In the preferred embodiment, the radius of curvature of the spherical display mirror is aligned with the player or driver of the vehicle (shown in FIG. 3 as viewer 25 a). Referring to FIG. 18, this driver 25 a is shown sitting in the left hand seat of the simulator looking ahead at the spherical mirror 70. The mirror 70 is slightly tilted on the axis 500 so that the radii 501 a and 501 b terminating at the eyes of the viewer 25 a are substantially identical in length. Further, as shown in FIGS. 1 and 2, in the preferred embodiment, the center of the radius of curvature of the spherical display mirror is located below the eyes of the viewers. A feature of this configuration is that combination of the closed roof of the vehicle and downward angle of the spherical mirror substantially shields from ambient light the virtual display seen by the viewer as reflected by the spherical mirror. As a result, the simulator may be used in a fully lit room or outdoor environment.

To further enhance the realism of the simulator experience, the preferred embodiment includes, as shown in FIG. 3, a speaker system including large loud speakers 125, 126 mounted at the rear of the simulator 30 in back of the viewers 25 a, 25 b and tweeter speakers 130, 131 mounted in front of the viewers and two or more side speakers 132, 133. Such a system provides three-dimensional (3D) sound. Quadraphonic sound is advantageously balanced to enhance the three-dimensional (3D) localization to each of the users 25 a, 25 b. Advantageously, the speakers 125, 126, 130, 131, 132 and 133 are contained entirely within the cockpit housing so as to not penetrate the housing or increase the cockpit footprint.

The simulated race configuration of the simulator 30 includes a large area in the trunk 135 which is advantageously used to house the computer coupled to the steering wheel and controls for providing the interactive simulation experience.

The simulated experience provided by this invention simulates extremely well the real-life handling of a NASCAR race car, so much in fact that it is desirable to reduce the opportunity for motion sickness. Accordingly, one embodiment of the invention includes a forced-air ventilation system which, during the simulated race, provides a flow of air through air vents 140, 141 onto the faces of the participants 25 a, 25 b.

Another embodiment of the invention is shown in the schematic drawing of FIG. 5. In this example, the video projector 150 is moved further back and further below within the simulator. The image projected from projector 150 is shown directly on the back of the rear projection screen 155 and observed by the viewer 25 as reflected off the concave or spherical mirror 160.

FIG. 6 illustrates schematically an additional embodiment of the invention in which the video projector 10 a, first mirror 11 a, second mirror 12 a, projection screen 15 a and concave or spherical mirror 20 a and mounted to a stationary platform whereas the cockpit 200 of the simulated race car is mounted on a movable actuator and shock absorber 230, 240 such that the cockpit is caused to move in response to the interactive controls provided by the steering wheel and hand and foot controls included within the cockpit area and operable by the participating operator 25.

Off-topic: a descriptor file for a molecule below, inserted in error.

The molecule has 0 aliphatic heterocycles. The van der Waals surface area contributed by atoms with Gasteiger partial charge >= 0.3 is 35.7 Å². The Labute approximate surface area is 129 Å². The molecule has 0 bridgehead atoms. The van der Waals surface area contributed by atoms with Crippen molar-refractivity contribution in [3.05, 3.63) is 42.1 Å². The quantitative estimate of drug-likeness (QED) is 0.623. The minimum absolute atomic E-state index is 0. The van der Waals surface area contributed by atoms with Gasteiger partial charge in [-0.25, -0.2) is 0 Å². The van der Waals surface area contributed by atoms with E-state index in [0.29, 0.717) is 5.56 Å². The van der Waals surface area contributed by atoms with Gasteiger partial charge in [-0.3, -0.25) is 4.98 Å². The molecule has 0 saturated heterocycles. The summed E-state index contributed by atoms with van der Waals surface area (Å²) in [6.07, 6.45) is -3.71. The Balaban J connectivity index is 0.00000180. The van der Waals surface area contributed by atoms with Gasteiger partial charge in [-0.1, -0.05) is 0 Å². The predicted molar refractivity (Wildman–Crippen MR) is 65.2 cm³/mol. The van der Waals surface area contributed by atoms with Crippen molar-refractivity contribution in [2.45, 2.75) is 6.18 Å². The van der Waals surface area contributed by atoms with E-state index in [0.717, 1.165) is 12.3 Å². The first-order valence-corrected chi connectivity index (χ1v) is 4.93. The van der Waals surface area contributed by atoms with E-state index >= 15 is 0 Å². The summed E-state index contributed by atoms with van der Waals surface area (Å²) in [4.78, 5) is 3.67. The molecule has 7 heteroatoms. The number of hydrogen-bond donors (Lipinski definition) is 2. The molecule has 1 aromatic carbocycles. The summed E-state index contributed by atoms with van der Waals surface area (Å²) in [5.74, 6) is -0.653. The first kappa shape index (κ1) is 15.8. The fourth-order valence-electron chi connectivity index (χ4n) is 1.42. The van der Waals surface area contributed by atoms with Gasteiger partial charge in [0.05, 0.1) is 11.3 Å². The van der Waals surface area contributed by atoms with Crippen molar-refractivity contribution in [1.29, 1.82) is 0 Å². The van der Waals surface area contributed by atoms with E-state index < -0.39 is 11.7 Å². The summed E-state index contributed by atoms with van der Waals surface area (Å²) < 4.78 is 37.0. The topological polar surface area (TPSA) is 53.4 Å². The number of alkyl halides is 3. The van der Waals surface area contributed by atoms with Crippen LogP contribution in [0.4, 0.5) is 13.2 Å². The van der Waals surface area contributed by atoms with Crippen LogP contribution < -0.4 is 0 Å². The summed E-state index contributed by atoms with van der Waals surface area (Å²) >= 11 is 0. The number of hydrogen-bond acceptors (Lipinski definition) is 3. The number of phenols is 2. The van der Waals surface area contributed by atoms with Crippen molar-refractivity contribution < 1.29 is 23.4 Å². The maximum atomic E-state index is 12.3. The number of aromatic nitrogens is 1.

A feature of this invention is that it is adapted to many forms of virtual entertainment and training. Thus, in one simple version, the projector 300 is connected to a VCR or DVD or laser disc player 310 and to replay on the projector the video recording of an actual race taken by a video camera mounted on the actual race car.

In the embodiment of FIG. 8, an interactive virtual reality program is stored, for example on the hard disc or other suitable broadband storage media of computer 320 which has a one or more inputs 325, 326, 327, 328, respectively, connected to, for example, the steering wheel, shifter, brake and accelerator of the race car simulator described above to give the operator substantial control over the virtual experience and thus simulate an extremely realistic virtual experience.

The virtual reality experience is further enhanced in the system shown in FIG. 9 where a number of race car simulators, each advantageously constructed as shown in FIGS. 2, 3 and 4 are located in the same or even different locations so that the participant drivers race against each other. Four race car simulators 400, 401, 402 and 403 are shown each connected to the computer 410. Projector 415 is connected to the output of the computer 410. Computer 410 is suitably programmed to accept input signals from all of the race simulator controls—steering wheel, foot pedals, etc. and continuously provide to each of the participants in each of the simulators 400, 401, 402 and 403, a virtual experience created by the interactions of each participant driver and thus a race that is different each time that it is experienced. Thus, for example, if Race Car No. 1 passes Race Car No. 2, this will be part of the action viewed by all of the participant drivers whereas in another race, at the very same time, Race Car No. 2 could pass Race Car No. 1.